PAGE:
But, why make either statement at all, especially in public? The person making the statement has a purpose, otherwise they wouldn’t feel compelled to state the fact. I might like Diet Mountain Dew, but I don’t feel compelled to advertise the fact or hold a rally on WoW about it. Most homosexuals know that advertising their sexual preference can lead to serious trouble, but many feel it is important for others to know just how many homosexuals are out there, and that they’re not aberrations. Many Christians, on the other hand, are taught to spread their beliefs, so it’s not a simple declaration in that case, either.

    I’m talking about interpretations of statements because this is an important part of the discussion here. Let me give you an example I’ve had to deal with: In Meridian 59 some people took to using the letters “bjbp” on global chat. Harmless, right? Well, these letter came about from discussion of this item (NSFW!). Some people were offended by the item, and others were using the initials to tweak others. I eventually issued warnings to the people because I believed the people broadcasting were intending to harass the others. The intent and interpretation was important in this case.

    In our Rules of Play description, we say the following about harassment:

    Harassment is one of those “we know it when we see it” things. It is largely based on intent, and not just on the actual words said. Therefore, one person using a certain phrase may not be punished while another person using the same phrase in a different circumstance could find themselves talking to an NDS employee about the inappropriateness of their behavior.

    What matters is a consistent application of an objectively-defined term.

    Hate is an emotion, and emotions are not objectively-defined. They depend on context, intent, and interpretation. Is me saying mean things about your mother hateful? In general, yes, but not if I used the sentence as an example as I did above. Or, perhaps I did mean it as a subtle jab at you, but I tried to dress it up as an example to get you to leave it in my comment. Which do you believe is the case? (You could get it removed if you thought I was honestly trying to insult you or your mother.) You just can’t objectively say if something is hateful or not; it really depends on many other factors.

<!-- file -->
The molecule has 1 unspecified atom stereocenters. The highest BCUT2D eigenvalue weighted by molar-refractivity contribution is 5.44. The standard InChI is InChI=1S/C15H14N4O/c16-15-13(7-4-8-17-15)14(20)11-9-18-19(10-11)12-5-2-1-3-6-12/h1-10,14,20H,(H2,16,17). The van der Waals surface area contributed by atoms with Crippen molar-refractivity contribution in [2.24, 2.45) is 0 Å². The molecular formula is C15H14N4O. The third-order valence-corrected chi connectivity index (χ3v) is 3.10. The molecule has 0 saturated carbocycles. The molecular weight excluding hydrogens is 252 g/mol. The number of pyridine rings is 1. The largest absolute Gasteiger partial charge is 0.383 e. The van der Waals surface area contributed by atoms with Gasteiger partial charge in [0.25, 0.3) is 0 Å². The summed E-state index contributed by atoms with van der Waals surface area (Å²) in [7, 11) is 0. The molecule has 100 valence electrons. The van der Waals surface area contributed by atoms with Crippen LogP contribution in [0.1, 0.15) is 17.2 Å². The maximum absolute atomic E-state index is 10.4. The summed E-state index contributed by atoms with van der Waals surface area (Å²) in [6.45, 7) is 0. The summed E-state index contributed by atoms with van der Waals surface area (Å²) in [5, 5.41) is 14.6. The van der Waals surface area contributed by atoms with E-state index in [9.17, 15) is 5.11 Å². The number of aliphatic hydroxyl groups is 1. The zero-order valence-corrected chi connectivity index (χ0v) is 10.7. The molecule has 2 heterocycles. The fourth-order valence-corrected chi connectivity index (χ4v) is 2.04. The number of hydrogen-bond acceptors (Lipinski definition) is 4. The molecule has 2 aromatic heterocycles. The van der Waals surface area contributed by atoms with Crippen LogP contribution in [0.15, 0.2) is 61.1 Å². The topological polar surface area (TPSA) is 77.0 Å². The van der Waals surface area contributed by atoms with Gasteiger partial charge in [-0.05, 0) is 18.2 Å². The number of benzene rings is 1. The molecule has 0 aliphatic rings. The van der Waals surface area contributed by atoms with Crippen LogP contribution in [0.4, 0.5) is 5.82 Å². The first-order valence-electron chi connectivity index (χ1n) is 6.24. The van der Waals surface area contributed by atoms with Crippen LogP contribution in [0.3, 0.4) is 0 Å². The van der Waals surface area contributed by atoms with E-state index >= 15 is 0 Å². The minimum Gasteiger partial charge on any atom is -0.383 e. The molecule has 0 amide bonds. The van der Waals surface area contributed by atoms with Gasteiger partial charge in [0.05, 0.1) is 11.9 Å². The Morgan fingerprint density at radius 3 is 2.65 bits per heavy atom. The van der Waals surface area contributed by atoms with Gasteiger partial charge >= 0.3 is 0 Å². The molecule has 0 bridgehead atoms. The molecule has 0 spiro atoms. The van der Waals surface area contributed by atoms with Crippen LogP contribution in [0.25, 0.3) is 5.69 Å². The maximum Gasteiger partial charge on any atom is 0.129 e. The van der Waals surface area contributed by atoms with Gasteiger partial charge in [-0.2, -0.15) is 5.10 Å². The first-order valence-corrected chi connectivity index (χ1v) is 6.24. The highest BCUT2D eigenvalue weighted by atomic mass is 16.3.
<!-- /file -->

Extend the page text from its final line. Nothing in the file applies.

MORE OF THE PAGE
Often you have to make a judgement call, and that judgement call is probably going to upset someone. From a business point of view, how do you piss off the least number of people? In the cause of a discussion board like, what keeps people willing to come back to read and participate? Someone posting “God Hates Fags” isn’t going to help that at all, and therefore it needs to be removed from the administrator’s point of view.

    Yes, it’d be wonderful if we could judge these things objectively without emotions running rampant. That’s just not the case, unfortunately. Truly free speech is an idea, but that ideal runs into a lot of problems in practical application.

    Some more thoughts.

  9. You’re still missing my point, Brian. I was given a definition of what “hateful” meant for that thread. The definition given was a fairly broad one, but also fairly easily applicable. Anything a normal person would consider outside the realm of normal and respectful discourse on the subject. Whether or not that definition is actually a true and right definition of the term, that’s the definition that was given in this situation.

    So… is calling someone a homo, fag, or telling them that they’ll burn in hell for eternity because God hates fags outside the bounds of normal and respectful discourse on a subject? Absolutely.

    On the other hand, is calling someone ignorant, bigoted, backwards, or a Bible-basher outside the bounds of normal and respectful discourse on a subject? Absolutely.

    Even-handedness in application of a standard isn’t difficult. I just did it completely independent of my own personal feelings on this topic. Whether or not you agree with the definition of “hateful” that was given by the Editor is another story entirely. At that point, I fully agree with you that it’s a judgment call. I am simply dealing with the definition that they gave me and what I perceive to be its inconsistent application.

  10. Discrimination of any kind seems to follow this pattern. There’s a parallel to this in racism. How many times has the MSM (main stream media) used the phrase “reverse racism”? Racism means “hatred or intolerance of another race or other races.” There’s no direction specified in that. How can it be reversed?

    Hatred, bigotry, racism, all of it works both ways. It’s just that consensus seems to be that some are okay, but others are not.

    On a side note, I wonder if anyone would be hated for having a heterosexual pride parade…